And if I say my foes should not be honored
Since they did not mean to stimulate my practice,
Why do I revere the Sacred Dharma,
Cause indeed of my attainment?
"These enemies conspired to harm me," I protest,
"And therefore should receive no honors."
But had they worked to help me like a doctor,
How could I have brought forth patience?
Thanks to those whose minds are full of malice
I engender patience in myself.
They therefore are the causes of my patience,
Fit for veneration, like the Dharma.
. . .
Thus the state of Buddhahood depends
On beings and on Buddhas equally.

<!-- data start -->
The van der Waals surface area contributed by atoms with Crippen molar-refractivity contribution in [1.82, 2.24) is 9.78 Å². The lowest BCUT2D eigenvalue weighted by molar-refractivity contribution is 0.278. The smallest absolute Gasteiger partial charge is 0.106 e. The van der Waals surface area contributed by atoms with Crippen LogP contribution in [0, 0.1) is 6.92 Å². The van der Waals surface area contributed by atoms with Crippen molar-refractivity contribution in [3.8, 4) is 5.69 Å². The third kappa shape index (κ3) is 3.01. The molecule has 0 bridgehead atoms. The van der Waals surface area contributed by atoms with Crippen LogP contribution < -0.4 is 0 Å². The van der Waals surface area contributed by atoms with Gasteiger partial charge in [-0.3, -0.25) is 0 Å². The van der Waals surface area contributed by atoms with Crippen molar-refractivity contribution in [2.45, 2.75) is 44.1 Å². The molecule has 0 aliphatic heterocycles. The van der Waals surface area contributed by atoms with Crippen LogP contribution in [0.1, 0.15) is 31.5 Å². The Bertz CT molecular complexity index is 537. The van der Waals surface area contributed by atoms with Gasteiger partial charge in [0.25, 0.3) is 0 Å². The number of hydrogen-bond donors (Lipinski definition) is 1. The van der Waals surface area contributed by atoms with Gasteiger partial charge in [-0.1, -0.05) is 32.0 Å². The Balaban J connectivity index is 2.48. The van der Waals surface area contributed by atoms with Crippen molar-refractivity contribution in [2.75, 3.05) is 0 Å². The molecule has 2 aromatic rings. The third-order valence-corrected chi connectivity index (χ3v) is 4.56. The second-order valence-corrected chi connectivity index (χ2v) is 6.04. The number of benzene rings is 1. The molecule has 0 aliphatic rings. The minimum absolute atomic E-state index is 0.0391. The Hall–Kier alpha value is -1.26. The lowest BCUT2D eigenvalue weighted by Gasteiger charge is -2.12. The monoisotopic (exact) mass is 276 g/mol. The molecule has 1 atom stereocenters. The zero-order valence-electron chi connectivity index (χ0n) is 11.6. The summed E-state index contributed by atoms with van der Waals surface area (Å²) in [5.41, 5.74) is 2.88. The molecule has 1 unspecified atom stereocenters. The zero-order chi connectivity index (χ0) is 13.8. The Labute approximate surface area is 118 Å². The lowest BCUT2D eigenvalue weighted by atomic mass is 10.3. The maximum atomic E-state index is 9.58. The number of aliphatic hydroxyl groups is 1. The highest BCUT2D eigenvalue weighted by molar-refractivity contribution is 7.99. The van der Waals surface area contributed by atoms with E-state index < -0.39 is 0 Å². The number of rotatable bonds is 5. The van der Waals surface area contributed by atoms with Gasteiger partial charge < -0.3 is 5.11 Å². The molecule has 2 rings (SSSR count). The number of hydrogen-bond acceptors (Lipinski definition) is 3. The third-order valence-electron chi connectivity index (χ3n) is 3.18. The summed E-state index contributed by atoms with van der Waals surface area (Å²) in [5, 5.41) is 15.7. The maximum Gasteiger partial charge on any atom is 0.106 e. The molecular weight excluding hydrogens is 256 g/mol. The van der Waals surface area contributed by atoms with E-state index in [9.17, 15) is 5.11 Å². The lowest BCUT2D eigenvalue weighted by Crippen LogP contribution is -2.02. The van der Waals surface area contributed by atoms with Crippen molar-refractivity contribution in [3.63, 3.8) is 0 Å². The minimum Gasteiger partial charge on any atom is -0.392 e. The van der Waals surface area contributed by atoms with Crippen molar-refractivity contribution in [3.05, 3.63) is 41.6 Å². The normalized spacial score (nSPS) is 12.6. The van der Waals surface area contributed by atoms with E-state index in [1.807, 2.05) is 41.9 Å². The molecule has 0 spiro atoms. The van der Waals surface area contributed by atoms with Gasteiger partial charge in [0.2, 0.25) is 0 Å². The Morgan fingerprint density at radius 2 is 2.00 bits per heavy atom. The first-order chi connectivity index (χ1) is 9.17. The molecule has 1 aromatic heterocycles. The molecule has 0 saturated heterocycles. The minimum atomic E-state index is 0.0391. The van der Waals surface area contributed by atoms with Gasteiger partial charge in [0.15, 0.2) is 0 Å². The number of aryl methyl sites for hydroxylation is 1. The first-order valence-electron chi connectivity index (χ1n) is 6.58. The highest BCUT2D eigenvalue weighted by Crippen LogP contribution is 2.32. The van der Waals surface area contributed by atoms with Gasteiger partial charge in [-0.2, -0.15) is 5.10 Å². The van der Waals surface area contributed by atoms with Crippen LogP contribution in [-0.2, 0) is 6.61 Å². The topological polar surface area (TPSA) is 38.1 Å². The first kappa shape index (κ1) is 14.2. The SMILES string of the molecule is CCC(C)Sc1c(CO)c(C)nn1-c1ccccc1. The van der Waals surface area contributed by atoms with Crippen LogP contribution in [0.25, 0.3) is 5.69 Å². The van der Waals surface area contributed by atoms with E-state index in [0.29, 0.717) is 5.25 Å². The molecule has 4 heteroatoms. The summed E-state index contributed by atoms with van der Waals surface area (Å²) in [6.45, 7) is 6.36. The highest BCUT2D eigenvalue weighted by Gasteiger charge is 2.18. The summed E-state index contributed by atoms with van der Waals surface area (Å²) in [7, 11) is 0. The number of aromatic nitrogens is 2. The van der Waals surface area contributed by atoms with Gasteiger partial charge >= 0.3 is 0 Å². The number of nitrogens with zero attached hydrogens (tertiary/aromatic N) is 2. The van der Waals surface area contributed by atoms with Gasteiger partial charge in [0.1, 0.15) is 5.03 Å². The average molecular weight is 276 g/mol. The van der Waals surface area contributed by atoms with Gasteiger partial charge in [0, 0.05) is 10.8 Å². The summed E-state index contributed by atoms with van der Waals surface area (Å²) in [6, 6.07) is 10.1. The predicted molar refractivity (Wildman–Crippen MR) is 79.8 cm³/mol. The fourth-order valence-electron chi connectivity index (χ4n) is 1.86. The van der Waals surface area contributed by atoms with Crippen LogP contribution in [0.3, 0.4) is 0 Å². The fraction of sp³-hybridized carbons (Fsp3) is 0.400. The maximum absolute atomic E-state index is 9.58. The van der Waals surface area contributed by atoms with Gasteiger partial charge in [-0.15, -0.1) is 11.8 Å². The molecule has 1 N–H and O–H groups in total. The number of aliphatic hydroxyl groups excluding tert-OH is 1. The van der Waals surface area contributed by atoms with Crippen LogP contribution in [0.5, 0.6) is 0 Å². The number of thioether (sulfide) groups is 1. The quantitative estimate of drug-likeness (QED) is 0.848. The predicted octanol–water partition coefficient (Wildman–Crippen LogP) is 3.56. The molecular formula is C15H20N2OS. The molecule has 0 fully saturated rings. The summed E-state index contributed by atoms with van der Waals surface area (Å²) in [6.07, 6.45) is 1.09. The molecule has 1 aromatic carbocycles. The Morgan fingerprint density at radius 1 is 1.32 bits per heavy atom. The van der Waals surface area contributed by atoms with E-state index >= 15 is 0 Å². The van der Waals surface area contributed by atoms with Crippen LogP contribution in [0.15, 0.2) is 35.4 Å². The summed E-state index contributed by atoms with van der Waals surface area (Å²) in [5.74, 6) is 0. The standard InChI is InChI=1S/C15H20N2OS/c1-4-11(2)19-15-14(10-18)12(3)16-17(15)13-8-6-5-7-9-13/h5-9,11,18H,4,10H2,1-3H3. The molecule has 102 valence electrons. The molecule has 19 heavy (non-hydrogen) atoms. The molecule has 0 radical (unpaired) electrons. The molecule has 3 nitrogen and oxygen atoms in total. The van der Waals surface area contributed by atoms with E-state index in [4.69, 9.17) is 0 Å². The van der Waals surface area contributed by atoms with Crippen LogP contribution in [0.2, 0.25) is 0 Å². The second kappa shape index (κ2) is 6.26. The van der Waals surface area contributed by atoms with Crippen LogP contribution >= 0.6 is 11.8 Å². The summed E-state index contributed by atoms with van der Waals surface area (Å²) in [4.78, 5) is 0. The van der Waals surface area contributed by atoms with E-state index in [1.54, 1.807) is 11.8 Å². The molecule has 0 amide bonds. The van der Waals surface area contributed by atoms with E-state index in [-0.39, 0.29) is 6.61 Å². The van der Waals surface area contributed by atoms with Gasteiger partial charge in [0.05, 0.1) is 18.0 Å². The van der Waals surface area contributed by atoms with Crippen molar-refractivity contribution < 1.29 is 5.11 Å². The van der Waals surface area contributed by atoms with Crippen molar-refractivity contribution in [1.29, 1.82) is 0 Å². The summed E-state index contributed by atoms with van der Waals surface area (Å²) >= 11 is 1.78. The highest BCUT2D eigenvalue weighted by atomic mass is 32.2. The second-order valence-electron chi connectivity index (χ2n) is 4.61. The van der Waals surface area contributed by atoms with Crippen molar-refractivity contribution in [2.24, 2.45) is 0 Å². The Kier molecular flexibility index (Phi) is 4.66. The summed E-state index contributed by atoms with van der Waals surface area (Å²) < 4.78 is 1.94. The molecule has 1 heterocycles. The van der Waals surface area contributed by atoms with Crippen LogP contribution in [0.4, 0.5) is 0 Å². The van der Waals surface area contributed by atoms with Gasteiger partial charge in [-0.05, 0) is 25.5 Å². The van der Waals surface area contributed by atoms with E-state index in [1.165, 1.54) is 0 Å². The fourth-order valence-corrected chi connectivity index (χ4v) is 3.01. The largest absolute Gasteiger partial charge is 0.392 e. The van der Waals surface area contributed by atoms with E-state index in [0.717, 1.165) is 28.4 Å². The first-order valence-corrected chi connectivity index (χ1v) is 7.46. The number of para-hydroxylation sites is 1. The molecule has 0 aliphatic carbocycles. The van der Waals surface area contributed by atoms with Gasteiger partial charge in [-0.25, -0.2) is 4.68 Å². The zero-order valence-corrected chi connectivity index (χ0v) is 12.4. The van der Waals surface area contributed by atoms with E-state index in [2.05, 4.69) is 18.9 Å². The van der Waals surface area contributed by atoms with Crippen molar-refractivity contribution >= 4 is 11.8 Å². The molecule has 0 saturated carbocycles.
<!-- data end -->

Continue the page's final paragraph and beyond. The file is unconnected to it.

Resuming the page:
What kind of practice is it then
That honors only Buddhas but not beings?
Not in the qualities of their minds
But in the fruits they give are they alike.
In beings, too, such excellence resides,
And therefore beings and Buddhas are the same.
Offerings made to those with loving minds
Reveal the eminence of living beings.
Merit that accrues from faith in Buddha
Shows in turn the Buddhas's eminence.
Although not one of them is equal
To the Buddhas, who are oceans of perfection,
Because they have a share in bringing forth enlightenment,
Beings may be likened to the Buddhas.
The great compassionate lords consider as themselves
All beings - there's no doubt of this.
Those whom I perceive as beings are Buddhas in themselves;
How can I not treat them with respect?
The Way of the Bodhisattva (Shambhala Classics, publ.)
Chapter 6, Patience
Verses 109 - 111, 113 - 116, 126